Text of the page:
"Had to spend an extra hour in the library last night reading your most recent article in The Atlanticit. Victim of the economy. I live in fear that the Populists will someday come to realize how much of their property tax goes toward supporting the library. There would be a 'For Sale' sign up in a heartbeat.

    "I felt vindicated to see reflected there some points I have long considered salient: a sclerotic political system; the inane Electoral College; and the asymmetric advantage of small populous states in the U.S. Senate. The irony of Libertarian know-nothings disproportionally representing debtor-states has long since ceased to be amusing.

    "I was disheartened, though, by your dismissal of a Constitutional Convention, a concept that I am not yet prepared to vitiate. ,>

    More »

  • On Bill Clinton's autumnal tone

    Following this post from last night, reader Holden Lewis writes:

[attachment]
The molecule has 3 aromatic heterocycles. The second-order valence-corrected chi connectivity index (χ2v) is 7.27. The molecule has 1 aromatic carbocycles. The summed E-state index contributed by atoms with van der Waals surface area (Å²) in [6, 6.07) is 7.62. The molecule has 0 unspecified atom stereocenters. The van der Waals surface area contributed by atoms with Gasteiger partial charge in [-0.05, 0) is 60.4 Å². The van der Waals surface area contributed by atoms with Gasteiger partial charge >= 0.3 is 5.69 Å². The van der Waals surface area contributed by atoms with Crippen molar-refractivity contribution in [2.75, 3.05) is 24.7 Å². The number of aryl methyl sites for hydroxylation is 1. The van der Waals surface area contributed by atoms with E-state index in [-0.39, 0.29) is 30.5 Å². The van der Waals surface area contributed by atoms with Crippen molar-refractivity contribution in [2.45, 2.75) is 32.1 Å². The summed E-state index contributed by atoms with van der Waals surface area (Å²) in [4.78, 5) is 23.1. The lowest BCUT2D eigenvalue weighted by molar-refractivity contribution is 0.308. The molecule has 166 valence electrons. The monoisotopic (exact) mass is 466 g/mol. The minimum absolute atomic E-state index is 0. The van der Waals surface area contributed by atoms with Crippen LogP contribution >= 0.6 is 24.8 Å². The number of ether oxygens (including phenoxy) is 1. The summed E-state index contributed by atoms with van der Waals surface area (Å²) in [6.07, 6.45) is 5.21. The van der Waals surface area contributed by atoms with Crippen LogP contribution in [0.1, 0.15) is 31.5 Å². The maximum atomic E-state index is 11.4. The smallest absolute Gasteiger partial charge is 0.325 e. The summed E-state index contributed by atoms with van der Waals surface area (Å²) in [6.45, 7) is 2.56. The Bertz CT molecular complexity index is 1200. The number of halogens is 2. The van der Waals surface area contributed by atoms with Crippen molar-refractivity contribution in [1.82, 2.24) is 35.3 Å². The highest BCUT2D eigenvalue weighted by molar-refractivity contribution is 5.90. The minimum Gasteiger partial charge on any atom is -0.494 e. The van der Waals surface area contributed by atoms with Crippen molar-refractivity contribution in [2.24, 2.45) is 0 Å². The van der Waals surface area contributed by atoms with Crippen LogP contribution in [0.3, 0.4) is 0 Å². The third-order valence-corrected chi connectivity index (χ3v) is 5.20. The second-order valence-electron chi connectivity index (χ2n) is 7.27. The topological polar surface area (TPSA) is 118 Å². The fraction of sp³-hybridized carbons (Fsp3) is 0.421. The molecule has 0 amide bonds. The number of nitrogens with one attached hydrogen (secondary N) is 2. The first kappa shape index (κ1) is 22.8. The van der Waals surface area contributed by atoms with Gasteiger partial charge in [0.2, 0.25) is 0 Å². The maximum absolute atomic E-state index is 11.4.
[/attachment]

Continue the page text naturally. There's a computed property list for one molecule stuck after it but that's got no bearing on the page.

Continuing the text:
"I, too, have always detected an "it's later than you think" mindset from Bill Clinton, and I have a theory as to why. Clinton's father died before he was born.

    "My father died before I was born, too. And the precariousness of life - the contingent nature of everything we do, and the fragility of all our plans - is always in the foreground for me. I'm sure that my fatherlessness and my worldview are connected. My intuition tells me that Clinton is the same way.

    "For me, this comes out when someone wants reassurance from me - "Tell me that everything's going to be OK." I'm a born non-reassurer. Disaster can strike any minute, no matter how innocent we are. Clinton isn't much of a reassurer, either. He's better at delivering warnings and planning contingencies.

    "Clinton's sense of justice draws from the same well, I think. When you grow up without having ever met your father, and all your friends have dads that they have varying levels of affection for, you get an early introduction to the unfairness of life. We all root for underdogs, but moreso for a fatherless boy and the man he becomes."